Monterey Bay Logo
Monterey Bay



Meetings | Scholarship | Events | Joining | Links | Scrapbook | History
About Us | Newsletter | Biographies | Local Area | Fly Market | Home

Jet Romance
by Gabrielle Adleman
September 2007

It can be a beautiful experience to take your hand-painted cloth taildragger to the grass strip across the hill and bump down the edgeless, numberless sod as the wind keeps your rudders busy and the sun brightens the fog rolling over the hills, or to pick one hill out of many and add the rotor-blast of a ragonfire-red helicopter to the sea breeze tossing the wildflowers around on its frantic rush inland; but this doesn’t mean that the picturesque is only to be found by the slow, small aircraft that show up in calendar art and greeting cards. Weather radar and pressurization aren’t the stuff of Richard Bach’s novels, but they can make flights possible that weather and a days-long hypoxia headache would otherwise cancel, and you can find some airports and towns out there that are worth the trip, even if they aren’t your final destination.

The goal of this particular flight was to reach Key West during business hours; the only way to make this work and still actually be awake for the flight was to break it up into a two-day journey. I looked at the route of the flight and picked out some major cities along the way to stop. Shreveport worked out the best, but we have found with experience that small airports near big cities are a better bet in terms of price and hassle than the airports at the big cities themselves. So we picked Minden, in northwest Louisiana, instead. There are some disadvantages to the smaller airports, though. Rental car agencies rarely have offices there; so the airport manager (who we got to know better over the next few days) pointed us to a nearby Enterprise office.

Enterprise’s local agent was appalled. “That’s a SUNDAY. We’re closed!” None of the usual offers to leave a car at the airport the day before, or leave a key at the office, no, no, we can’t possibly work on a Sunday, that’s impossible. I called the airport manager back (the conversation was a little scratchy since he was also the fuel island operator and was on the mobile phone at the time) to explain my difficulty and see if maybe there was a taxi? It was as if his favorite cousin was visiting and offered to hitchhike home from the airport, since there was no other way to get around. He couldn’t let that happen. We would have the airport courtesy car overnight.

When we came in for a landing, out of a sky so gentle that students could solo in it, the airport resolved itself from a slash in a uniform field of trees into a rectangular grass-edged space with a modest ramp, and minimal taxiways: a sure sign of light traffic, since a back-taxi was the only option for getting back to the ramp. The manager was there, waiting at the fuel island. We chatted about the couple of Cessnas doing touch-and-goes while he topped us off, offered to help with the luggage, gave us a guess as to tomorrow’s winds and got the key for the car, which turned out to be a city-owned SUV, large enough to haul aircraft engines around in (it even had a detachable rotating light in the back, like a tow-truck’s). The air was warm and grass-scented and full of insect sounds; it was thick, but not oppressive, so you felt that if you tripped, you would fall slowly through it, like through goose-down, to land on the velvet grass.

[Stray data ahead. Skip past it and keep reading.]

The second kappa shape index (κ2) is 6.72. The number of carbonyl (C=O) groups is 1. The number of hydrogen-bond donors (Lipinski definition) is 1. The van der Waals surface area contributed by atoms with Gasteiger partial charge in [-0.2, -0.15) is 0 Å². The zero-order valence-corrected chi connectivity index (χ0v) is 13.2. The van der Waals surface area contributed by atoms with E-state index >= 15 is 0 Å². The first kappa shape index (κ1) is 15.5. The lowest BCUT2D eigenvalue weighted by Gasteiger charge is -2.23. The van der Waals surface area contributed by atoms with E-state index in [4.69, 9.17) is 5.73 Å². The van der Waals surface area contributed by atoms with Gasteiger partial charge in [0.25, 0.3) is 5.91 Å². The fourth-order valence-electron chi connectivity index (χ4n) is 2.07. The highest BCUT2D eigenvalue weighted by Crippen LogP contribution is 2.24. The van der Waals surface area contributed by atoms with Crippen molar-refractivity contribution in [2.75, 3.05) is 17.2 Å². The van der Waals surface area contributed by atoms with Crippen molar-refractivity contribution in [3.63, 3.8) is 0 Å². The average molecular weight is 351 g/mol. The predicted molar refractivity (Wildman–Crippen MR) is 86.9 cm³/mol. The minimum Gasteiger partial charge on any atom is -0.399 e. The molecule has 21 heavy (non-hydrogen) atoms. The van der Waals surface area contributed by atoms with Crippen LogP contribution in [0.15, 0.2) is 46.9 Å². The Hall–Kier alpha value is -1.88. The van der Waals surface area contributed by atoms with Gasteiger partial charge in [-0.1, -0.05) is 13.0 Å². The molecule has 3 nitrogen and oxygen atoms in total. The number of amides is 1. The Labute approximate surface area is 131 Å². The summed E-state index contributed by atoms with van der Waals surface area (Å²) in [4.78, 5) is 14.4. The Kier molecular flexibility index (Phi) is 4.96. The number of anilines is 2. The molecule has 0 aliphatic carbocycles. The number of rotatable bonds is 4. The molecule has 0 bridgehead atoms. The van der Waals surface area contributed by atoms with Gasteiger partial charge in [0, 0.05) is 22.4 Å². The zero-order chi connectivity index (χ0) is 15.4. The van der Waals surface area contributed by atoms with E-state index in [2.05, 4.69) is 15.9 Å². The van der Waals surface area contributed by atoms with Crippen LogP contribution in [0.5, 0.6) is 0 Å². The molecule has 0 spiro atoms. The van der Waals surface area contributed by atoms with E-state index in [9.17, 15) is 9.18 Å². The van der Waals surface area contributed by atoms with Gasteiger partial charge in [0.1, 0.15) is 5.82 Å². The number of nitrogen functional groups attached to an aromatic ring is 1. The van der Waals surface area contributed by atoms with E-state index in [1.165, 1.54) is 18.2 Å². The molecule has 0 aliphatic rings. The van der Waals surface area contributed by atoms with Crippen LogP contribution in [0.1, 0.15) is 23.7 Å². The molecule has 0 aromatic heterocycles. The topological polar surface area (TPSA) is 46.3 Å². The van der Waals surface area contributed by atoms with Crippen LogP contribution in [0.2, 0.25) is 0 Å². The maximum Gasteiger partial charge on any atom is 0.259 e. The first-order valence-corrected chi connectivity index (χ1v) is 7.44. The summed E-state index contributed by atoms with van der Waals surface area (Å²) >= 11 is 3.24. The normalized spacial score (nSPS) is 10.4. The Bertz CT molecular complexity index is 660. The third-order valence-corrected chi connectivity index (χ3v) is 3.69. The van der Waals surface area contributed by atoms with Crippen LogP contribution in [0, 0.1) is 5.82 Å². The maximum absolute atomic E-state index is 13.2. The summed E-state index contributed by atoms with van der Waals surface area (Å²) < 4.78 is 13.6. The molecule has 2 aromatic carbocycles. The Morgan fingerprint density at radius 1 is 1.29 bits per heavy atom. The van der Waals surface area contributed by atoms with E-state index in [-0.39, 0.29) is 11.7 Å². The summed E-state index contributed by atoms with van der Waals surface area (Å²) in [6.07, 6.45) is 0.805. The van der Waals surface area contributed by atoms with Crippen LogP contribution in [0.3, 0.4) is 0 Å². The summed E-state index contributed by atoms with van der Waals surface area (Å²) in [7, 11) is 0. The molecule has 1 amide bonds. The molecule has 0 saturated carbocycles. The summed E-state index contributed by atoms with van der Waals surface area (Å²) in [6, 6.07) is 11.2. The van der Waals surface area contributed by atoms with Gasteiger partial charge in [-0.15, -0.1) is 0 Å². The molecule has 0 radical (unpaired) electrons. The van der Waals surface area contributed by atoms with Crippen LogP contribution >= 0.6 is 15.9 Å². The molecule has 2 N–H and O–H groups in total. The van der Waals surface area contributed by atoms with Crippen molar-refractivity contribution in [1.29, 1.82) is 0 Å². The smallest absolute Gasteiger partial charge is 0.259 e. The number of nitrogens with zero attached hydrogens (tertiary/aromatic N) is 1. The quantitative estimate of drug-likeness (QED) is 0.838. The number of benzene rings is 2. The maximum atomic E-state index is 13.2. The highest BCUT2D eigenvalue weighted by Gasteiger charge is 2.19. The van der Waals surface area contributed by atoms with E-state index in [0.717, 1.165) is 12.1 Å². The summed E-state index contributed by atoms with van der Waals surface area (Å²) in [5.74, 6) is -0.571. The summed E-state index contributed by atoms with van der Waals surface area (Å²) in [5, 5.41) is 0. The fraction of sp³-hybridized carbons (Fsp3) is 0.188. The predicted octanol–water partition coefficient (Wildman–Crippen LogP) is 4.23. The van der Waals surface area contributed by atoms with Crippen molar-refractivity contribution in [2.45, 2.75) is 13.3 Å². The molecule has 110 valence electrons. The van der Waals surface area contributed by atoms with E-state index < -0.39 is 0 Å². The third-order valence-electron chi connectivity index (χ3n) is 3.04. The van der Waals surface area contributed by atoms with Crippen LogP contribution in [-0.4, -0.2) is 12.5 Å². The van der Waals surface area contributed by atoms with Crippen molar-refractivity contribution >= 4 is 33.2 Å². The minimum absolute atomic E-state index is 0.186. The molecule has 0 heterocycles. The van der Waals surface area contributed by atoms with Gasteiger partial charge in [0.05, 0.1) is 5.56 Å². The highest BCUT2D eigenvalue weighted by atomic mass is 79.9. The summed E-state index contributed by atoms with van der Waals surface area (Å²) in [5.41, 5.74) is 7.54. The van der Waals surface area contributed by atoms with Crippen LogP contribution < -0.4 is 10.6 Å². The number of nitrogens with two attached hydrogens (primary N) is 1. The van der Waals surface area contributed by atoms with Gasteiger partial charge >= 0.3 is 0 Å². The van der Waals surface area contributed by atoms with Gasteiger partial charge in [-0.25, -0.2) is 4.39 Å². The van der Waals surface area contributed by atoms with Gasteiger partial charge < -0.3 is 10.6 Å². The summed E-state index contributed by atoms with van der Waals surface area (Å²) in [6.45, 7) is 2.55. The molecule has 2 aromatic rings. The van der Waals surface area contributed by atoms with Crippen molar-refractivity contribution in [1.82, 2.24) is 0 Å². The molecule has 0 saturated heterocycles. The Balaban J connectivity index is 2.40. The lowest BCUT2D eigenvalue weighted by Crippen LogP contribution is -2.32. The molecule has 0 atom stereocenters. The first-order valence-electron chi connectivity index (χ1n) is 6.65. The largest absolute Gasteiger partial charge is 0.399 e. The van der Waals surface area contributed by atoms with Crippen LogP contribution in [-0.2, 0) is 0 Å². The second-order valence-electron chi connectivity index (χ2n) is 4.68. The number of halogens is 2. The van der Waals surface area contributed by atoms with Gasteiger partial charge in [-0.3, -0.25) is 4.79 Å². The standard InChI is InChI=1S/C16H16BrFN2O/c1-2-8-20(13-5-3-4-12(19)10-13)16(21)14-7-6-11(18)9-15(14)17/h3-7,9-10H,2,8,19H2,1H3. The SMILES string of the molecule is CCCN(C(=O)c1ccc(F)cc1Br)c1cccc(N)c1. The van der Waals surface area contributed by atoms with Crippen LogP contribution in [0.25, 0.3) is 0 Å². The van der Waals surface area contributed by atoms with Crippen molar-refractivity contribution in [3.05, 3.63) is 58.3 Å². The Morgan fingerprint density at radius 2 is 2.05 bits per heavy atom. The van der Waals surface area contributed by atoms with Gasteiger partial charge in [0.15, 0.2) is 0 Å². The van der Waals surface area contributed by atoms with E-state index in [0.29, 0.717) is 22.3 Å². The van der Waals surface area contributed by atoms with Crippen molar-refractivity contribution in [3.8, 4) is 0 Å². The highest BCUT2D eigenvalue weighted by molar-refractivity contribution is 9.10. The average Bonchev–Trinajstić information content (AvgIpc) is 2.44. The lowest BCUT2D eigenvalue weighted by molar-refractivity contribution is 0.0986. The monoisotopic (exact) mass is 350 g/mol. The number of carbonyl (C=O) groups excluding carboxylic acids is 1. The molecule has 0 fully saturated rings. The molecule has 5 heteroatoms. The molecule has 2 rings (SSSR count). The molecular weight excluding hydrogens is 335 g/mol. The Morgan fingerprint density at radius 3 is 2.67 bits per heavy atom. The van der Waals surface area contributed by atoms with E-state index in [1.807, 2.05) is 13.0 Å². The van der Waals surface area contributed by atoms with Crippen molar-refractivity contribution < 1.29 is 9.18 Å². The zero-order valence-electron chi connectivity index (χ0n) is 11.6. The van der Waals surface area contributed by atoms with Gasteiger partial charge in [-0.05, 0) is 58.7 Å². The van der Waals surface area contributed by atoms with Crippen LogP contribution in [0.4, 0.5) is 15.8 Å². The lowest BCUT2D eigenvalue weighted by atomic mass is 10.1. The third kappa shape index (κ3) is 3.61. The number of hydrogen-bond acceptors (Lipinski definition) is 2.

The Sunday hush on the town that was already quiet from the summer afternoon heat was impressive. Even the gas station was unattended, so our next direct contact with anyone was with the innkeepers, husband and wife, at the tiny B&B where we were staying, the Yellow Pine Inn. They welcomed us, their only guests that night, to their 100-year-old converted schoolhouse with the feather beds, antiques, two resident cats and abundant tomato gardens out back, and even offered to share their dinner with us. I explained that I had my heart set on gumbo, so after some discussion between them of what places were open (Sunday again), they drew a map for us and we were off again.

The restaurant didn’t have gumbo on the menu, but it didn’t have water either, for the same reason:
you don’t need to list what everyone assumes you have. I had gumbo, and catfish pan-fried in cornmeal, and Ken had the brisket, and we both wished we were hungrier and could eat more of it.

I suppose it is possible to have trouble falling asleep in a featherbed, surrounded by country quiet, after a good meal, but the next thing I knew it was daylight and I was filling a claw-foot tub with slightly muddy but warm water and picking out which bath salts to add. For breakfast our hostess fretted slightly over not being able to feed us more than homemade pancakes, fruit, cereal, milk and juice; the cats made another appearance, and our send-off was as warm as our welcome had been. Back at the airport, the manager, who clearly loved his little airport, had picked up ice for us at a convenience store and refused to be paid for it, again offered to help with the luggage, and marshaled us out, giving a final friendly wave as we poured decibels into the morning stillness and headed to the east.

Monterey Bay Ninety-Nines ©2008 All Rights Reserved